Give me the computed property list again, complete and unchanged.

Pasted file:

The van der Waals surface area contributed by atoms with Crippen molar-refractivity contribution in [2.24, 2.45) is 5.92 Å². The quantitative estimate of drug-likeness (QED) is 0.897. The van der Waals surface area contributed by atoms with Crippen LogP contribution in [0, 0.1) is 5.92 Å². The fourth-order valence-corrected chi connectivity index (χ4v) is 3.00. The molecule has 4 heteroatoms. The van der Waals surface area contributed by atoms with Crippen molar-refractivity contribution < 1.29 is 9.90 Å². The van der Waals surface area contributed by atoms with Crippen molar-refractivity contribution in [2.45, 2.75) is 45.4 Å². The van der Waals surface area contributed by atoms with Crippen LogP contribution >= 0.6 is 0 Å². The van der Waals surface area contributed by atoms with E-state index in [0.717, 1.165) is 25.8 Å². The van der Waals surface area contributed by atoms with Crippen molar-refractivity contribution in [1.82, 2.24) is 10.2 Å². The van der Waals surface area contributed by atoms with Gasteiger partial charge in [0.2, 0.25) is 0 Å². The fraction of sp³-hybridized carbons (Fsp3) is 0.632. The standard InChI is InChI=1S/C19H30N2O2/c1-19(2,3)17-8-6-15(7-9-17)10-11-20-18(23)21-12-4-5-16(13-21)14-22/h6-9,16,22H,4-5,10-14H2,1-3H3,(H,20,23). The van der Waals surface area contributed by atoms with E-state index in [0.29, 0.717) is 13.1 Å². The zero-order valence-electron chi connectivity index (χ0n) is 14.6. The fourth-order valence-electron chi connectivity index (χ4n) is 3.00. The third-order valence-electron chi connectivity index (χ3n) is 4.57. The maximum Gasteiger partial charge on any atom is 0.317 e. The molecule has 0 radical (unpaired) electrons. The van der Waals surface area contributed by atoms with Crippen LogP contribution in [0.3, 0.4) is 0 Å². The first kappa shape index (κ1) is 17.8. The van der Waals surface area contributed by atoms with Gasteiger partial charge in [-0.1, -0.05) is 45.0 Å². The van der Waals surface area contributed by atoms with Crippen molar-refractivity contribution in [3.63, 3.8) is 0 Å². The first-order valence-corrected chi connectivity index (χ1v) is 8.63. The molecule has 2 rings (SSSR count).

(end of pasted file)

The van der Waals surface area contributed by atoms with Crippen molar-refractivity contribution in [2.24, 2.45) is 5.92 Å². The quantitative estimate of drug-likeness (QED) is 0.897. The van der Waals surface area contributed by atoms with Crippen LogP contribution in [0, 0.1) is 5.92 Å². The fourth-order valence-corrected chi connectivity index (χ4v) is 3.00. The molecule has 4 heteroatoms. The van der Waals surface area contributed by atoms with Crippen molar-refractivity contribution < 1.29 is 9.90 Å². The van der Waals surface area contributed by atoms with Crippen molar-refractivity contribution in [2.45, 2.75) is 45.4 Å². The van der Waals surface area contributed by atoms with Crippen LogP contribution >= 0.6 is 0 Å². The van der Waals surface area contributed by atoms with E-state index in [0.717, 1.165) is 25.8 Å². The van der Waals surface area contributed by atoms with Crippen molar-refractivity contribution in [1.82, 2.24) is 10.2 Å². The van der Waals surface area contributed by atoms with Gasteiger partial charge in [0.2, 0.25) is 0 Å². The fraction of sp³-hybridized carbons (Fsp3) is 0.632. The standard InChI is InChI=1S/C19H30N2O2/c1-19(2,3)17-8-6-15(7-9-17)10-11-20-18(23)21-12-4-5-16(13-21)14-22/h6-9,16,22H,4-5,10-14H2,1-3H3,(H,20,23). The van der Waals surface area contributed by atoms with E-state index in [0.29, 0.717) is 13.1 Å². The zero-order valence-electron chi connectivity index (χ0n) is 14.6. The fourth-order valence-electron chi connectivity index (χ4n) is 3.00. The third-order valence-electron chi connectivity index (χ3n) is 4.57. The maximum Gasteiger partial charge on any atom is 0.317 e. The molecule has 0 radical (unpaired) electrons. The van der Waals surface area contributed by atoms with Crippen LogP contribution in [0.3, 0.4) is 0 Å². The first kappa shape index (κ1) is 17.8. The van der Waals surface area contributed by atoms with Gasteiger partial charge in [-0.1, -0.05) is 45.0 Å². The van der Waals surface area contributed by atoms with Crippen molar-refractivity contribution in [3.63, 3.8) is 0 Å². The first-order valence-corrected chi connectivity index (χ1v) is 8.63. The molecule has 2 rings (SSSR count).